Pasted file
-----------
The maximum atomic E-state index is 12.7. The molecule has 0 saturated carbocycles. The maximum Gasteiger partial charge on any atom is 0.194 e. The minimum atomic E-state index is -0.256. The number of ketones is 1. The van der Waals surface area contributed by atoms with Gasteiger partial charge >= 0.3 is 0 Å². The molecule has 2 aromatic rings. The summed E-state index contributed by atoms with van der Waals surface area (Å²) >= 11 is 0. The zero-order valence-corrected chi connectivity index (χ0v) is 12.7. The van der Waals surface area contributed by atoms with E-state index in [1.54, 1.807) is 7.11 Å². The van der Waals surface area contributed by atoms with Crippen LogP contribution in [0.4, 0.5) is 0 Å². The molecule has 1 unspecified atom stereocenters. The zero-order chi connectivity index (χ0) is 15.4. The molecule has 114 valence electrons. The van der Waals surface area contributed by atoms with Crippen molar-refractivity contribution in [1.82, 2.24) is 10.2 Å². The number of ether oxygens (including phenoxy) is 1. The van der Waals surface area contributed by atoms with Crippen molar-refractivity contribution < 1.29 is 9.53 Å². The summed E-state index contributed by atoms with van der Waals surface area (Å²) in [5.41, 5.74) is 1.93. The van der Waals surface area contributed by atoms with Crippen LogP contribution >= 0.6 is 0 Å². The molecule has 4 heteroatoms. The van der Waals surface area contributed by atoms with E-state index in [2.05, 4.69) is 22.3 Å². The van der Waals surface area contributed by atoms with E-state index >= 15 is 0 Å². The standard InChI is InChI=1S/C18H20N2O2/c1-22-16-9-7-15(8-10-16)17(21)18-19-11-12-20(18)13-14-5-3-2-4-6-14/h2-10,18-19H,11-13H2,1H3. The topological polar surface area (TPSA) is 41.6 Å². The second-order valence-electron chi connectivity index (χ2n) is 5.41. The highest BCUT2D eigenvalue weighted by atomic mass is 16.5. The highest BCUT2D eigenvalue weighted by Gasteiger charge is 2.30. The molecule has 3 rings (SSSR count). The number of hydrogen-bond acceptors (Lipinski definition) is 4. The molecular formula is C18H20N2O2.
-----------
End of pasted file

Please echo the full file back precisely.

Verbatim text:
The maximum atomic E-state index is 12.7. The molecule has 0 saturated carbocycles. The maximum Gasteiger partial charge on any atom is 0.194 e. The minimum atomic E-state index is -0.256. The number of ketones is 1. The van der Waals surface area contributed by atoms with Gasteiger partial charge >= 0.3 is 0 Å². The molecule has 2 aromatic rings. The summed E-state index contributed by atoms with van der Waals surface area (Å²) >= 11 is 0. The zero-order valence-corrected chi connectivity index (χ0v) is 12.7. The van der Waals surface area contributed by atoms with E-state index in [1.54, 1.807) is 7.11 Å². The van der Waals surface area contributed by atoms with Crippen LogP contribution in [0.4, 0.5) is 0 Å². The molecule has 1 unspecified atom stereocenters. The zero-order chi connectivity index (χ0) is 15.4. The molecule has 114 valence electrons. The van der Waals surface area contributed by atoms with Crippen molar-refractivity contribution in [1.82, 2.24) is 10.2 Å². The number of ether oxygens (including phenoxy) is 1. The van der Waals surface area contributed by atoms with Crippen molar-refractivity contribution < 1.29 is 9.53 Å². The summed E-state index contributed by atoms with van der Waals surface area (Å²) in [5.41, 5.74) is 1.93. The van der Waals surface area contributed by atoms with Crippen LogP contribution >= 0.6 is 0 Å². The molecule has 4 heteroatoms. The van der Waals surface area contributed by atoms with E-state index in [2.05, 4.69) is 22.3 Å². The van der Waals surface area contributed by atoms with E-state index >= 15 is 0 Å². The standard InChI is InChI=1S/C18H20N2O2/c1-22-16-9-7-15(8-10-16)17(21)18-19-11-12-20(18)13-14-5-3-2-4-6-14/h2-10,18-19H,11-13H2,1H3. The topological polar surface area (TPSA) is 41.6 Å². The second-order valence-electron chi connectivity index (χ2n) is 5.41. The highest BCUT2D eigenvalue weighted by atomic mass is 16.5. The highest BCUT2D eigenvalue weighted by Gasteiger charge is 2.30. The molecule has 3 rings (SSSR count). The number of hydrogen-bond acceptors (Lipinski definition) is 4. The molecular formula is C18H20N2O2.